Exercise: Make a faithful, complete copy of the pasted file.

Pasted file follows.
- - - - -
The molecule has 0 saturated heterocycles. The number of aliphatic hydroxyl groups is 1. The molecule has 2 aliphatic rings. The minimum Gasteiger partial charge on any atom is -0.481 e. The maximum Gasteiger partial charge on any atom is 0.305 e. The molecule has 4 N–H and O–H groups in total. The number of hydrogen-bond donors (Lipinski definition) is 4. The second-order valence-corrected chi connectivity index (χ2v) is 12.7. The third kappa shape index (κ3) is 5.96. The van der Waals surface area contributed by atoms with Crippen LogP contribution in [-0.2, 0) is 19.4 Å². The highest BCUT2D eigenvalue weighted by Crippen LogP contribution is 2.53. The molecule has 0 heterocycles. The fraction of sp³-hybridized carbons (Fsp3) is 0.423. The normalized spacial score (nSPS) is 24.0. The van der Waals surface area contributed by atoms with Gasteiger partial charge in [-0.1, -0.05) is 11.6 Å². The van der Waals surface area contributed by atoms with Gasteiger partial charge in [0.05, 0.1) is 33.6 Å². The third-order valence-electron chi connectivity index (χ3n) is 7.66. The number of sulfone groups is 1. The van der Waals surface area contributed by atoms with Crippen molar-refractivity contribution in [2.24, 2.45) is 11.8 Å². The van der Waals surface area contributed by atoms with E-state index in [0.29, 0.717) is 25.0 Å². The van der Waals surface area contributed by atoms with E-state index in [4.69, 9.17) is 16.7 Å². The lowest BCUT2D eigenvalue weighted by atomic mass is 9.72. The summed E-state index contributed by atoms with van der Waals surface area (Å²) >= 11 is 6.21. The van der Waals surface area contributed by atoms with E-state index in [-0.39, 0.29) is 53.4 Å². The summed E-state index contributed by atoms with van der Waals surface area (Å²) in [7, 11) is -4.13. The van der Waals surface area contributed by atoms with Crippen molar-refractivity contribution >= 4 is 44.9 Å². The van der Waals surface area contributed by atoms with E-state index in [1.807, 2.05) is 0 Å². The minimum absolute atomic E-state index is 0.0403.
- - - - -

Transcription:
The molecule has 0 saturated heterocycles. The number of aliphatic hydroxyl groups is 1. The molecule has 2 aliphatic rings. The minimum Gasteiger partial charge on any atom is -0.481 e. The maximum Gasteiger partial charge on any atom is 0.305 e. The molecule has 4 N–H and O–H groups in total. The number of hydrogen-bond donors (Lipinski definition) is 4. The second-order valence-corrected chi connectivity index (χ2v) is 12.7. The third kappa shape index (κ3) is 5.96. The van der Waals surface area contributed by atoms with Crippen LogP contribution in [-0.2, 0) is 19.4 Å². The highest BCUT2D eigenvalue weighted by Crippen LogP contribution is 2.53. The molecule has 0 heterocycles. The fraction of sp³-hybridized carbons (Fsp3) is 0.423. The normalized spacial score (nSPS) is 24.0. The van der Waals surface area contributed by atoms with Gasteiger partial charge in [-0.1, -0.05) is 11.6 Å². The van der Waals surface area contributed by atoms with Gasteiger partial charge in [0.05, 0.1) is 33.6 Å². The third-order valence-electron chi connectivity index (χ3n) is 7.66. The number of sulfone groups is 1. The van der Waals surface area contributed by atoms with Crippen molar-refractivity contribution in [2.24, 2.45) is 11.8 Å². The van der Waals surface area contributed by atoms with E-state index in [0.29, 0.717) is 25.0 Å². The van der Waals surface area contributed by atoms with E-state index in [4.69, 9.17) is 16.7 Å². The lowest BCUT2D eigenvalue weighted by atomic mass is 9.72. The summed E-state index contributed by atoms with van der Waals surface area (Å²) >= 11 is 6.21. The van der Waals surface area contributed by atoms with E-state index in [-0.39, 0.29) is 53.4 Å². The summed E-state index contributed by atoms with van der Waals surface area (Å²) in [7, 11) is -4.13. The van der Waals surface area contributed by atoms with Crippen molar-refractivity contribution >= 4 is 44.9 Å². The van der Waals surface area contributed by atoms with E-state index in [1.807, 2.05) is 0 Å². The minimum absolute atomic E-state index is 0.0403.